The Kessler 6 Scale (K6)34 was used to measure parent mental health. It measures nonspecific psychological distress by the use of 6 symptoms and level of functional impairment in the previous month. A total score is calculated, with a score >19 indicating significant psychological distress.
Cognitive, behavioral, and social function scores were taken from a larger study investigating many areas of function not described in this article, including executive function, attention, and receptive and expressive language.
The Wechsler Preschool and Primary School Intelligence Scale-Third Edition (WPPSI-III)35 was administered to all children. VIQ, PIQ, and FSIQ were calculated (mean = 100, SD = 15). The coding subtest was administered as a measure of processing speed (mean = 10, SD = 3).
Behavioral and Social Function
The Child Behavior Checklist for children aged 1.5 to 5 years (CBCL)36 is a parent-rating scale of children’s behavior with the following subscales: emotionally reactive, anxious/depressed, somatic complaints, withdrawn, sleep problems, attention problems, aggressive behavior, and other problems. It also has summary scores: internalizing behavior, externalizing behavior, and total behavior score (mean = 50, SD = 10).
The Social Skills Rating System–Preschool version (SSRS)37 is a parent-rating scale of social skills. There are subscale scores for cooperation, assertion, responsibility, and self-control. Raw scores were converted to behavior levels of fewer (0–10), average (11–17), and more (18–20). The total standard score (mean = 100, SD = 15) was also calculated.
The CBCL and SSRS were added to the protocol after study commencement (CBCL first, SSRS second); therefore, a smaller number of families completed these questionnaires. All families who enrolled after this point completed the questionnaires.
The 3 groups were compared on demographic factors (gender, age at assessment, SES) by using χ2 analysis and analysis of variance (ANOVA), as appropriate, to test for group differences. χ2 analysis and ANOVA were also conducted to test for group differences for the 2 TBI groups. To investigate group differences on the IQ and parent-rating scales, scaled scores and t-scores were compared by using multivariate ANOVA with follow-up ANOVA and post hoc testing (Tukey honestly significant difference text). Effect sizes were calculated using the Cohen d and were defined as “small, d = 0.2, medium, d = 0.5,” and large, d = 0.8”.38 The number of children in the impaired range was compared across the groups for IQ, behavior, and social measures by using χ2 analysis. Impaired was defined as WPPSI-III and SSRS score of <85 (equivalent to 1 SD below mean) and the CBCL score of >65 (clinical range). Hierarchical regression analysis was used to determine predictors of outcome. SES was entered at step 1 and lowest GCS 24 hours, family function, and parent mental health entered at step 2. The SES measure is an ordinal variable that was treated as a metric in the regression analysis.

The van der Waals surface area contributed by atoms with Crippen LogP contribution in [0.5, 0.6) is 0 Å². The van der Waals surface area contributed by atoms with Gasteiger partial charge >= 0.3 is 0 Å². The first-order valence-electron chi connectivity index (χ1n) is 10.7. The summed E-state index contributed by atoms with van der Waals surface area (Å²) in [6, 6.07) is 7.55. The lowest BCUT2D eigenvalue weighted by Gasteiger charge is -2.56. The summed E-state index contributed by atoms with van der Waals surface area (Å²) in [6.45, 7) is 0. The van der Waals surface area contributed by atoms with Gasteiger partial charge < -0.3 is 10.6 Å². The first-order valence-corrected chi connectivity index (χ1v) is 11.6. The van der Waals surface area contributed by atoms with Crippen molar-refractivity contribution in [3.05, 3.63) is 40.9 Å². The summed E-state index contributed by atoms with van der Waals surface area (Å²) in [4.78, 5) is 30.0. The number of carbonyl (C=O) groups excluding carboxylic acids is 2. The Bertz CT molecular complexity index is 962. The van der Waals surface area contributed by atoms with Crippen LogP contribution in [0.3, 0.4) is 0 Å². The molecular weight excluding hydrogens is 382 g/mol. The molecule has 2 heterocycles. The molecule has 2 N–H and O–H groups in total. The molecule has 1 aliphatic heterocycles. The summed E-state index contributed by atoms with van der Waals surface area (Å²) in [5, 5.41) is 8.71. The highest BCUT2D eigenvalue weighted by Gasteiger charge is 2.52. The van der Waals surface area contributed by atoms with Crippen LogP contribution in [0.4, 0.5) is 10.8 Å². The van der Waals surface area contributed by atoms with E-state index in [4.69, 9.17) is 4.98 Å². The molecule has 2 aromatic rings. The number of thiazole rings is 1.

Demographic and Injury Variables
No significant differences were found between the 3 groups for gender, SES, age at assessment, number of intact households, or parent K6 total score as presented in Tables 1 and 2. Table 2 shows that the majority of injuries for both the TBI groups occurred as a result of falls. Other medical variables were distributed as expected, with more significant injury indicated for the moderate/severe group. There were no group differences for age at injury or time since injury.
IQ scores for the 3 groups are presented in Table 3.
Visual inspection of the data indicated that the moderate/severe group were below the control and mild TBI groups, although still in the average range. The difference between the groups was significant overall, Wilks Δ = 0.83, F(6144) = 2.36, P = .030, with significant differences for VIQ, F(2,76) = 3.35, P = .041; PIQ, F(2,76) = 4.47, P = .015; and FSIQ, F(2,76) = 3.38, P = .039. Post hoc testing revealed that the moderate/severe group had significantly lower scores than the control group, with large effect sizes between these groups. More children in the moderate/severe group (n = 6, 20%) were in the impaired range for PIQ, χ2(2) = 6.11, P = .04, than expected (SR = 1.7).
Coding from the WPPSI-III was used to measure processing speed. There were no significant group differences, F(2,48) = 0.36, P = .69, and small effect sizes.
Behavioral and Social Outcomes
Data from the CBCL and SSRS were available for a subset of the total group (CBCL n = 52; SSRS n = 43). Refer to Table 4 for mean scores and effect sizes.